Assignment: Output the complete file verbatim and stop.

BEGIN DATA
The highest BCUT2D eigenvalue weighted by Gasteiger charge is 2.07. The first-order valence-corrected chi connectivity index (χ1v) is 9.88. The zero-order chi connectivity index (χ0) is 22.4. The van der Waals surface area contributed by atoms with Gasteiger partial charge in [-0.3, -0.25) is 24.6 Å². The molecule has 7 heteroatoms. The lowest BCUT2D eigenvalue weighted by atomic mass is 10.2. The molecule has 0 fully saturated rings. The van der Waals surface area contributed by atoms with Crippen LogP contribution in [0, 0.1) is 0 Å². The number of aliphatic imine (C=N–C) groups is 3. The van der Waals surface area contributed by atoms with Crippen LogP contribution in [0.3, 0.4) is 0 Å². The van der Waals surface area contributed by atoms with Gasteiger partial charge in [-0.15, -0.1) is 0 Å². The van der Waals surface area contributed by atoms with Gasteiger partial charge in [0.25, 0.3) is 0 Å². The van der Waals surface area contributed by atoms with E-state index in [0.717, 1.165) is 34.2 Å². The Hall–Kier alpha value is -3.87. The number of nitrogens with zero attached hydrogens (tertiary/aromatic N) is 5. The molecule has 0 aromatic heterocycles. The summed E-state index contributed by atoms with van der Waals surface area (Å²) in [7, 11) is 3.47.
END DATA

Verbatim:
The highest BCUT2D eigenvalue weighted by Gasteiger charge is 2.07. The first-order valence-corrected chi connectivity index (χ1v) is 9.88. The zero-order chi connectivity index (χ0) is 22.4. The van der Waals surface area contributed by atoms with Gasteiger partial charge in [-0.3, -0.25) is 24.6 Å². The molecule has 7 heteroatoms. The lowest BCUT2D eigenvalue weighted by atomic mass is 10.2. The molecule has 0 fully saturated rings. The van der Waals surface area contributed by atoms with Crippen LogP contribution in [0, 0.1) is 0 Å². The number of aliphatic imine (C=N–C) groups is 3. The van der Waals surface area contributed by atoms with Crippen LogP contribution in [0.3, 0.4) is 0 Å². The van der Waals surface area contributed by atoms with Gasteiger partial charge in [-0.15, -0.1) is 0 Å². The van der Waals surface area contributed by atoms with Gasteiger partial charge in [0.25, 0.3) is 0 Å². The van der Waals surface area contributed by atoms with E-state index in [0.717, 1.165) is 34.2 Å². The Hall–Kier alpha value is -3.87. The number of nitrogens with zero attached hydrogens (tertiary/aromatic N) is 5. The molecule has 0 aromatic heterocycles. The summed E-state index contributed by atoms with van der Waals surface area (Å²) in [7, 11) is 3.47.